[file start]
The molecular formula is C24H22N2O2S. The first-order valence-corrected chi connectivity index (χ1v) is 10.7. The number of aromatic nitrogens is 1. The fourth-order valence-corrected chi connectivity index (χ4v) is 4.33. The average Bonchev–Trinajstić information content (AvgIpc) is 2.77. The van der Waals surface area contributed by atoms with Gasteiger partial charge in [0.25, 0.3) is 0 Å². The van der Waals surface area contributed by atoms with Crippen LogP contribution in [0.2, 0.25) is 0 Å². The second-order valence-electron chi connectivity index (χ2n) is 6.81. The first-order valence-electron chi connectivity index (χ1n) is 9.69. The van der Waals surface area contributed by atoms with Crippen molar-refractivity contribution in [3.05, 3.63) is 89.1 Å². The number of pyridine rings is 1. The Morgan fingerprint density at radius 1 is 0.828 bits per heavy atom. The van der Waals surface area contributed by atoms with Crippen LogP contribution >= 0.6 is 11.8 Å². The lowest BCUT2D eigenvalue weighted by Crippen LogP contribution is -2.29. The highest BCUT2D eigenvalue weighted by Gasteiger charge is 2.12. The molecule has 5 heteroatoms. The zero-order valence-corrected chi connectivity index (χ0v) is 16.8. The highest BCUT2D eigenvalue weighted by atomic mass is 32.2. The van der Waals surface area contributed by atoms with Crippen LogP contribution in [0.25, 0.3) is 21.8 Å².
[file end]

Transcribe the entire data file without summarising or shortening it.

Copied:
The molecular formula is C24H22N2O2S. The first-order valence-corrected chi connectivity index (χ1v) is 10.7. The number of aromatic nitrogens is 1. The fourth-order valence-corrected chi connectivity index (χ4v) is 4.33. The average Bonchev–Trinajstić information content (AvgIpc) is 2.77. The van der Waals surface area contributed by atoms with Gasteiger partial charge in [0.25, 0.3) is 0 Å². The van der Waals surface area contributed by atoms with Crippen LogP contribution in [0.2, 0.25) is 0 Å². The second-order valence-electron chi connectivity index (χ2n) is 6.81. The first-order valence-electron chi connectivity index (χ1n) is 9.69. The van der Waals surface area contributed by atoms with Crippen molar-refractivity contribution in [3.05, 3.63) is 89.1 Å². The number of pyridine rings is 1. The Morgan fingerprint density at radius 1 is 0.828 bits per heavy atom. The van der Waals surface area contributed by atoms with Crippen LogP contribution >= 0.6 is 11.8 Å². The lowest BCUT2D eigenvalue weighted by Crippen LogP contribution is -2.29. The highest BCUT2D eigenvalue weighted by Gasteiger charge is 2.12. The molecule has 5 heteroatoms. The zero-order valence-corrected chi connectivity index (χ0v) is 16.8. The highest BCUT2D eigenvalue weighted by atomic mass is 32.2. The van der Waals surface area contributed by atoms with Crippen LogP contribution in [0.25, 0.3) is 21.8 Å².